1,000 Golden Days of a Child

(Mehr Parwar, Rawalpindi)

Hashoo Foundation
The first 1,000 days, from conception to the 2nd birthday of a child are crucial for the future of any kind of development. These days determine the progress of a child’s life, her ability to grow, learn, work, succeed and in the long run the child’s health stability, eventually the prosperity of the society in which the child lives. Whatever environment, whatever facilities and whatever stimulation the child receives base the child’s development and learning. A child is born with 100 million brain neurons. The child’s brain develops through synapses connections depends on which connects strongly and which not. Synapse strength contributes to the connectivity and efficiency of the network that support learning, memory, and other cognitive abilities. Therefore, a child’s experience not only determines what information enters her brain, but also influence how her brain processes information. A child’s senses report to the brain about her environment and experiences and this input stimulates neural activity. Speech sounds, for example, stimulate activity in language-related brain regions. If the amount of input increases (if more speech is heard) synapses between neurons in that area will be activated more often and on the other hand, it declines when the child is ignored.
In the period of 0-3 age 80% of the brain develops and it develops as a result of positive or negative stimuli. Change and environment both connect to child development. If there is lack of stimuli the connection will not be strong. Here serve and return relationships with the child is the most important ingredient. Thus adult response is very important for brain development and this is how we support genes and experiences to connect them strongly. Windows of opportunities in early years open the doors for the child to develop; opportunities such as vision, hearing, habitual way of responding, emotional control, symbolic languages and social skills are the ways that stimulate learning.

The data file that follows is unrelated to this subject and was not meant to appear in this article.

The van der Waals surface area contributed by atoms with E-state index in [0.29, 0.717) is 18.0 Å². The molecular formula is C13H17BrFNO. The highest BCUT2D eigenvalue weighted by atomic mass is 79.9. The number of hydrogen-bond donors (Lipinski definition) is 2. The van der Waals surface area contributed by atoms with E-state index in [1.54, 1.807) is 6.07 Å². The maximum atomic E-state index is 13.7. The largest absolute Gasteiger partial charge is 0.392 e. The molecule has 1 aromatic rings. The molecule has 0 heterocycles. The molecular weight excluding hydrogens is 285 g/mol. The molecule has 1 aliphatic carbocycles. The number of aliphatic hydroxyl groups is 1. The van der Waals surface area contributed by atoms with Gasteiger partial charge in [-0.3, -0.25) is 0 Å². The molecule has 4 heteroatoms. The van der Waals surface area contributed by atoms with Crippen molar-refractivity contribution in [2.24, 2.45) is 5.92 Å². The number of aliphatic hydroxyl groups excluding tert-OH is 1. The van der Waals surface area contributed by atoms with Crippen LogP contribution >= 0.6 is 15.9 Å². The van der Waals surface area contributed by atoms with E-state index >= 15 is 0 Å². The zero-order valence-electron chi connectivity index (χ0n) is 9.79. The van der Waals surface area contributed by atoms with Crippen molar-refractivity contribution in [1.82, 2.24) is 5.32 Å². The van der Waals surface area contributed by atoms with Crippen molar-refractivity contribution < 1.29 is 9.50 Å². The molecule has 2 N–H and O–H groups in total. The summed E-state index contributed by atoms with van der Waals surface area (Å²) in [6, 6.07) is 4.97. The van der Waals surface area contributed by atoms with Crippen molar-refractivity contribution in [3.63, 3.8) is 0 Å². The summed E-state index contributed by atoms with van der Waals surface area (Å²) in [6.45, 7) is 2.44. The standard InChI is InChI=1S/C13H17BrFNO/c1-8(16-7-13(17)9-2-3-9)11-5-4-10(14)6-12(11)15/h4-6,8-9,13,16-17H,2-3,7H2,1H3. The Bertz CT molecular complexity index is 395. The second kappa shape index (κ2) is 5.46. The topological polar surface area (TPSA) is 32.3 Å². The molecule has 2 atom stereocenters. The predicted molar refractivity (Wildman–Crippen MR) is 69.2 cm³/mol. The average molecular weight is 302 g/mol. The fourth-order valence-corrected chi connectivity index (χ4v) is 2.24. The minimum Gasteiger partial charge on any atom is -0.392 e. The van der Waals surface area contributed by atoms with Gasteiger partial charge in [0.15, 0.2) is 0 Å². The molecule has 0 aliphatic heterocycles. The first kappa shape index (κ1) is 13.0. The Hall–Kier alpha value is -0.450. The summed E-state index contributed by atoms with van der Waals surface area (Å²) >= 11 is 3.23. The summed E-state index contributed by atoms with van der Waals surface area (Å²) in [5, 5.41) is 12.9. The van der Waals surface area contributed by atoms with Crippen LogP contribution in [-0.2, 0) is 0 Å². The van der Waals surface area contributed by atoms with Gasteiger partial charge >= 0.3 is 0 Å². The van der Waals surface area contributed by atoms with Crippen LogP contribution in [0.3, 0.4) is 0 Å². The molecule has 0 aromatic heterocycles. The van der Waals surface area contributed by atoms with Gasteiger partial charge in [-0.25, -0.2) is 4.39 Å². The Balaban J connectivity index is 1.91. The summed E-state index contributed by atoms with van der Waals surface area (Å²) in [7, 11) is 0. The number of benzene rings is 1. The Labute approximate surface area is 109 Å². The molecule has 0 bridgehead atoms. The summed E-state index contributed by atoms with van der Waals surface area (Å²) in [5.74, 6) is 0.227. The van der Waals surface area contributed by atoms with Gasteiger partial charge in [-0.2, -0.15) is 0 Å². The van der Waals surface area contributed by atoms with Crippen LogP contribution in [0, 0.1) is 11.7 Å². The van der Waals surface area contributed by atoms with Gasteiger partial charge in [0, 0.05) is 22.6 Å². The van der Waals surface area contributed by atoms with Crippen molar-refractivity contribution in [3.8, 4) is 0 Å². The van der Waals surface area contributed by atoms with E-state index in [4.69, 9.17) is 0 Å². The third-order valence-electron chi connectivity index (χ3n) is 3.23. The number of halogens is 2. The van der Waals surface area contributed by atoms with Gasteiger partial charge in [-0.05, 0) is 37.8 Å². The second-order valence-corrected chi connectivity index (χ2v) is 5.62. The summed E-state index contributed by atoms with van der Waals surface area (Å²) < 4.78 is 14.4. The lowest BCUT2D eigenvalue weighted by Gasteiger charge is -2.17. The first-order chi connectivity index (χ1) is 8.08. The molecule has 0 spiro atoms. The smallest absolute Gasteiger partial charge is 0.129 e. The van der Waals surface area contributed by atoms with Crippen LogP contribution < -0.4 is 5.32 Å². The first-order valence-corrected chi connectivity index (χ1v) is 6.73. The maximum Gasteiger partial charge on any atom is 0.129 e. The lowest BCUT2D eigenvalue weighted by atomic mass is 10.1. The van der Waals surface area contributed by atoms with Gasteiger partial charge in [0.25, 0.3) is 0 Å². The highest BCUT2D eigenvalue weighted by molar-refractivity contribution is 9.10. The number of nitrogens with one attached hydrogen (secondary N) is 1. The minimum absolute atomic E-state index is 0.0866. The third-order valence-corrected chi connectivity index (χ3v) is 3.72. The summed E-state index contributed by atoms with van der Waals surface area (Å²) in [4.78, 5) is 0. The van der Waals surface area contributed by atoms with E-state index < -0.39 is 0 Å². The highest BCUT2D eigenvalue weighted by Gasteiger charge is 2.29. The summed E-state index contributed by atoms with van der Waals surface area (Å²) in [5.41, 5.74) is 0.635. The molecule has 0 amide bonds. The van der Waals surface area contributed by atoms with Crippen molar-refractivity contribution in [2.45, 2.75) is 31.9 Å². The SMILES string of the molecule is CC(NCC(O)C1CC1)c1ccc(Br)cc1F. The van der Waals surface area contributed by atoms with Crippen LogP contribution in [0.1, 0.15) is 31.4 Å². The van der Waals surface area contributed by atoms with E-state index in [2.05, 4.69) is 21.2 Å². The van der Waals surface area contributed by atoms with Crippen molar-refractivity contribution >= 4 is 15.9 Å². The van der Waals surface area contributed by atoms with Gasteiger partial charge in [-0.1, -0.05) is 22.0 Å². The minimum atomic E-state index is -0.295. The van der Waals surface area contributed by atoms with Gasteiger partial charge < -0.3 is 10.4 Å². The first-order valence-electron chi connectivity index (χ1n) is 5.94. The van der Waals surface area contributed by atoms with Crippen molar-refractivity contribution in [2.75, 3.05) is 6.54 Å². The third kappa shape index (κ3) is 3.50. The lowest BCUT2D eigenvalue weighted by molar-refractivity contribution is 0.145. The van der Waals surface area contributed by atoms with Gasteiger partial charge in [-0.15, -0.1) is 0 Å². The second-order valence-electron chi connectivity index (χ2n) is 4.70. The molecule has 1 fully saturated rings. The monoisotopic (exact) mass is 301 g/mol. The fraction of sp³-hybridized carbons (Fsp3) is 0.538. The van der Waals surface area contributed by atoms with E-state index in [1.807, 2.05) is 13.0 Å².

The interaction between genes and experiences stimulates learning as mental and physical development occurs in the environment of care, love, protection and attention. For instance, when families give their children special care by loving, responding to their nutritional and other needs and providing opportunities to learn. In such environment children learn to communicate their needs, solve problems and help others by playing and interacting with persons who care for them. Even at a very young age, children learn important skills that can prepare them for the life.

Bonds and relationship are very important for long term mental and physical health of the child. Love and care release stress and anxiety in the children. The brain is a social organ and it develops as the result of social interaction. The brain needs and relies on experiences. The experiences early in life can have a lasting impact on later learning, behaviour, and health. A child’s brain has 10 times more connections than internet. In the few first year, neurons form new connections at the astounding rate of 700-1000 per second. These early synaptic connections form the basis of a person’s lifelong capacity to learn, adapt to change, have resilience in case of unexpected circumstances, as well physical and mental health.